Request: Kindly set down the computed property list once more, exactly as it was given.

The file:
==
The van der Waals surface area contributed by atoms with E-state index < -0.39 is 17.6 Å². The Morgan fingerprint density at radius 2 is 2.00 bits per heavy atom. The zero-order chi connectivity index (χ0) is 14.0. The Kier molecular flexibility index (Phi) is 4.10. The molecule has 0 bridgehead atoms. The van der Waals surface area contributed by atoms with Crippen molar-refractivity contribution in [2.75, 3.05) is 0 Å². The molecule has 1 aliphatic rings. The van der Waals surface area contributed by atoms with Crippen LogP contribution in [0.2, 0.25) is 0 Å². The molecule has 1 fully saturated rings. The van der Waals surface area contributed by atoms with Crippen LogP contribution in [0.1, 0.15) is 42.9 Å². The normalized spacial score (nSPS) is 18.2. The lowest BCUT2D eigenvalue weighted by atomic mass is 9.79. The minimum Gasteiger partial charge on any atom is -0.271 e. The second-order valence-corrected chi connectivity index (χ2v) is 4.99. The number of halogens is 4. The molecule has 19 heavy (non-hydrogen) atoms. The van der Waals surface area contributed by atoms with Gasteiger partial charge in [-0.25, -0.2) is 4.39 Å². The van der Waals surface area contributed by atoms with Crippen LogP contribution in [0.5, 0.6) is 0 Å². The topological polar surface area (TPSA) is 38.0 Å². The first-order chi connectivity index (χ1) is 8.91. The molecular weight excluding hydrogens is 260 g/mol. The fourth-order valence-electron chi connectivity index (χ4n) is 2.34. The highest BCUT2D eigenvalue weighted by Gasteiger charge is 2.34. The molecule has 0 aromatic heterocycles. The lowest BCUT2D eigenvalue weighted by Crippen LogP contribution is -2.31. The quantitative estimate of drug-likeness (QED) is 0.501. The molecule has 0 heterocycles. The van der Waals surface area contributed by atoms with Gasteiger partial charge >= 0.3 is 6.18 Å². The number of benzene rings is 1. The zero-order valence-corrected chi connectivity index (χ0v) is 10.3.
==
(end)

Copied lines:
The van der Waals surface area contributed by atoms with E-state index < -0.39 is 17.6 Å². The Morgan fingerprint density at radius 2 is 2.00 bits per heavy atom. The zero-order chi connectivity index (χ0) is 14.0. The Kier molecular flexibility index (Phi) is 4.10. The molecule has 0 bridgehead atoms. The van der Waals surface area contributed by atoms with Crippen molar-refractivity contribution in [2.75, 3.05) is 0 Å². The molecule has 1 aliphatic rings. The van der Waals surface area contributed by atoms with Crippen LogP contribution in [0.2, 0.25) is 0 Å². The molecule has 1 fully saturated rings. The van der Waals surface area contributed by atoms with Crippen LogP contribution in [0.1, 0.15) is 42.9 Å². The normalized spacial score (nSPS) is 18.2. The lowest BCUT2D eigenvalue weighted by atomic mass is 9.79. The minimum Gasteiger partial charge on any atom is -0.271 e. The second-order valence-corrected chi connectivity index (χ2v) is 4.99. The number of halogens is 4. The molecule has 19 heavy (non-hydrogen) atoms. The van der Waals surface area contributed by atoms with Gasteiger partial charge in [-0.25, -0.2) is 4.39 Å². The van der Waals surface area contributed by atoms with Crippen LogP contribution in [0.5, 0.6) is 0 Å². The topological polar surface area (TPSA) is 38.0 Å². The first-order chi connectivity index (χ1) is 8.91. The molecular weight excluding hydrogens is 260 g/mol. The fourth-order valence-electron chi connectivity index (χ4n) is 2.34. The highest BCUT2D eigenvalue weighted by Gasteiger charge is 2.34. The molecule has 0 aromatic heterocycles. The lowest BCUT2D eigenvalue weighted by Crippen LogP contribution is -2.31. The quantitative estimate of drug-likeness (QED) is 0.501. The molecule has 0 heterocycles. The van der Waals surface area contributed by atoms with Gasteiger partial charge >= 0.3 is 6.18 Å². The number of benzene rings is 1. The zero-order valence-corrected chi connectivity index (χ0v) is 10.3.